Stratification effects in sediment-laden air flow
1, Douglas Sherman2
1Xi'an Jiaotong-Liverpool University, Suzhou, Jiangsu, China, 2University of Alabama, Tuscaloosa, AL, USA
Many laboratory studies have shown that velocity profiles in sediment-laden water deviate from the expected log-linear relationship. One common explanation for this phenomenon is that it results from flow stratification induced by a sediment concentration gradient. This stratification effect damps the development of turbulence and changes the structure of eddies. The process is often analogized to temperature-induced stratification in a stable atmosphere (Stull, 1976), which is often quantified by a form of Richardson number.
In sediment-laden flow, the modified velocity profiles should still obey the Law of the Wall, however, a correction parameter, Φm, is necessary:
where u is the streamwise velocity at elevation of z, u* is the shear velocity, k is the von Karman constant (about 0.4). The correction parameter is a function of flux, Rf, or, gradient, Ri, Richardson number:
where α and β are constants. Note α is the Schmidt number, representing the ratio of eddy viscosity to eddy diffusivity, commonly assumed to approximate 1. In thermally stable flow, Ri and Rf are greater than a critical value of 0.25 (Stull, 1976).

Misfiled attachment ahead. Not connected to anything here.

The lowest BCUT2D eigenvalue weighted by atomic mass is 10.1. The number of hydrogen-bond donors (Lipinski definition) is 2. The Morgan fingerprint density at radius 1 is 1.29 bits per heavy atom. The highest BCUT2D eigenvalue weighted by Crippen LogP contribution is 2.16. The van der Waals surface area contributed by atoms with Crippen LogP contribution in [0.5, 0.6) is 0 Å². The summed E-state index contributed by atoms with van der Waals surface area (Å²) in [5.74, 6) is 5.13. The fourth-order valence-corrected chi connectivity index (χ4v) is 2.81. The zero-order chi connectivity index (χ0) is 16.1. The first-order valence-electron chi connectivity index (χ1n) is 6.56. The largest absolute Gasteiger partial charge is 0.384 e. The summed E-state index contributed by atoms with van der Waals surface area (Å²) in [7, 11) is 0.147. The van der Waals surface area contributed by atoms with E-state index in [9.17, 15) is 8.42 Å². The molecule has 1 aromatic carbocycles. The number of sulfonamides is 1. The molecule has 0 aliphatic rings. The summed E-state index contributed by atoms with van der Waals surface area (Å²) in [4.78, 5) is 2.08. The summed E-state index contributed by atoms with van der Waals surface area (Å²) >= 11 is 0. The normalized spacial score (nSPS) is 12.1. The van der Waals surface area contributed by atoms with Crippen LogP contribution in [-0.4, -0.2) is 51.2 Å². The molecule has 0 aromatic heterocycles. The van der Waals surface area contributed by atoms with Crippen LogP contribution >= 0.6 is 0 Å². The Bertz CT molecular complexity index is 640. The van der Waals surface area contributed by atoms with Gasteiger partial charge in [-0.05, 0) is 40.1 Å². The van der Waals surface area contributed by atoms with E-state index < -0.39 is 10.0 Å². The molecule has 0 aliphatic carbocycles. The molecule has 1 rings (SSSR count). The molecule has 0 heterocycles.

We developed depth-averaged, sedimentological gradient and flux Richardson numbers (Ria and Rfa, respectively) to evaluate potential stratification effect in sand-laden air flow. We conducted 15 runs of experiments near Jericoacoara, Ceará, Brazil. Detailed description of the field site and experimental design experiment are documented in Li et al. (2010). Our results indicate that Ria ranges from 0.50 to 10.43, and Rfa from 1.11 to 10.64: both ranges well above the critical value of 0.25, and indicating that the flow is stably stratified. The Schimdt numbers ranged from 1.15 to 2.75,. These values were less than those (4.46-11.90) found by Farrell and Sherman (2013), but within the range (0.1-10) reported from many experiments conducted in water (Lees, 1981; Farber, 1986). We found values of β from 0.012 to 0.100, which were much less than those (4.0-10.0) of hydrodynamic studies (e.g., Gelfenbaum and Smith,1986; Herrmann and Madsen, 2007).
This study explored the stratification effect on the streamwise velocity profile caused by saltation-flux gradients in sand-laden air flow, and quantified those effects using a pair of sedimentological Richardson numbers (flux and gradient). This study derived a range of estimates for the Schmidt number and the constant β. These results can help us better understand sand-air interactions, and improve our ability to represent sand flux and wind velocity gradients near the surface.